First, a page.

Review Article | Open Access
Kayla A. Holder, Rodney S. Russell, Michael D. Grant, "Natural Killer Cell Function and Dysfunction in Hepatitis C Virus Infection", BioMed Research International, vol. 2014, Article ID 903764, 9 pages, 2014. https://doi.org/10.1155/2014/903764
Natural Killer Cell Function and Dysfunction in Hepatitis C Virus Infection
Viruses must continually adapt against dynamic innate and adaptive responses of the host immune system to establish chronic infection. Only a small minority (~20%) of those exposed to hepatitis C virus (HCV) spontaneously clear infection, leaving approximately 200 million people worldwide chronically infected with HCV. A number of recent research studies suggest that establishment and maintenance of chronic HCV infection involve natural killer (NK) cell dysfunction. This relationship is illustrated in vitro by disruption of typical NK cell responses including both cell-mediated cytotoxicity and cytokine production. Expression of a number of activating NK cell receptors in vivo is also affected in chronic HCV infection. Thus, direct in vivo and in vitro evidence of compromised NK function in chronic HCV infection in conjunction with significant epidemiological associations between the outcome of HCV infection and certain combinations of NK cell regulatory receptor and class I human histocompatibility linked antigen (HLA) genotypes indicate that NK cells are important in the immune response against HCV infection. In this review, we highlight evidence suggesting that selective impairment of NK cell activity is related to establishment of chronic HCV infection.
1. Host Invasion and Immune Evasion
Human immunity is classically divided into innate and adaptive components. The adaptive immune response is generally regarded as being uniquely mediated by B and T lymphocytes, as it is only progenitors of these cells that undergo somatic recombination-activating gene- (Rag-) dependent variable (V) gene rearrangement in order to produce a diverse clonotypic repertoire of antigen-specific receptors . Antigen-mediated clonal selection, leading to expansion and persistence of particular cells or their products at elevated levels, provides the adaptive immune system with specificity and memory. In contrast, innate immune responses offer a first line of defense, stemming from cells and mechanisms that recognize pathogen-associated molecular patterns (PAMPs) in a generic, nonspecific, and noninstructive manner . Coexistence of persistent viruses and their hosts exerts selective pressures on both the host immune system and on viral genomes, forcing viruses to continually evolve mechanisms through which host immune defenses are evaded.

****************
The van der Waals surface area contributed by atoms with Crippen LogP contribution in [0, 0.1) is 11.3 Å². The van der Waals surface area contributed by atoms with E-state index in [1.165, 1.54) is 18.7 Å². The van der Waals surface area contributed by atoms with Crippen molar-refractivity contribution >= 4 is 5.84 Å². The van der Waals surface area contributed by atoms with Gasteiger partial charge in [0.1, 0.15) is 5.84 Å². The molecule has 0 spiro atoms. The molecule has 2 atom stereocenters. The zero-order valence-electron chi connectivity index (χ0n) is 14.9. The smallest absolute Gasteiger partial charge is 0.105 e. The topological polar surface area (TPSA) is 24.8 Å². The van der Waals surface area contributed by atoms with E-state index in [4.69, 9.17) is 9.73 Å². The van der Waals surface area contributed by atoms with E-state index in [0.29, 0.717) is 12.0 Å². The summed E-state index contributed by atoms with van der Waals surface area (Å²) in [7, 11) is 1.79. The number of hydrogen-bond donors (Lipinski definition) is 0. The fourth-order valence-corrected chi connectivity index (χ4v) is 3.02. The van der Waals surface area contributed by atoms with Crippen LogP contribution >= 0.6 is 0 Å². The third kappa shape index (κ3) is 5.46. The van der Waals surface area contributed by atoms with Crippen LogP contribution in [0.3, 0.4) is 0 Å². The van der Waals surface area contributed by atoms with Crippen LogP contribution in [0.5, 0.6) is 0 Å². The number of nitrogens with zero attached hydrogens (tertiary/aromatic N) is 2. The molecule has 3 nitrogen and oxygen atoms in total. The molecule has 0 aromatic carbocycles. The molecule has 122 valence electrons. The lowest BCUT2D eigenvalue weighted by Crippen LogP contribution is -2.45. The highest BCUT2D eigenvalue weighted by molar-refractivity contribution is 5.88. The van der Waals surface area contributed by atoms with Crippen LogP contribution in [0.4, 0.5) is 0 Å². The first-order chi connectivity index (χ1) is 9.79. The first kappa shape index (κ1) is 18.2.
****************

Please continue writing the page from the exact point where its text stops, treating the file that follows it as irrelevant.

Viral evasion strategies can include antigenic variation, synthesis of decoy proteins that inactivate immune responses, production of proteins (immunoevasins) that compromise antigen presentation, and production or induction of proteins that disrupt host humoral and cellular immune responses and/or effector functions [2, 3]. While T-cell-mediated immune responses provide long-term control of viral infections, initial management of these infections by natural killer (NK) cells, prior to development of the adaptive immune response, is thought to be crucial. In humans, depressed NK cell function is associated with sensitivity to viral infections . Of particular note, Biron et al. described the case of a patient with genetic NK cell deficiency and extreme sensitivity to herpes virus infections, despite having normal numbers of B and T lymphocytes . Multiple NK cell studies in the context of viral infection indicate that viruses evade immune pressure by generating variants that modulate recognition of infected cells by NK cells. Furthermore, NK cells are not only important for direct early control of viral infections, but they also contribute to induction of the adaptive antiviral immune response by releasing immunomodulatory cytokines and chemokines  and through bidirectional interactions with dendritic cells (DC) (reviewed in [7, 8]). These reciprocal interactions ultimately drive the T-cell immune response and, in some cases, culminate in reduced viral replication or even clearance of viral infection . Recent studies also demonstrate that murine and possibly human NK cells have receptors specific for cytomegalovirus (CMV) that enable selective proliferation and expansion of NK subsets, thus endowing NK cells with limited properties previously attributed exclusively to T and B lymphocytes [10–13].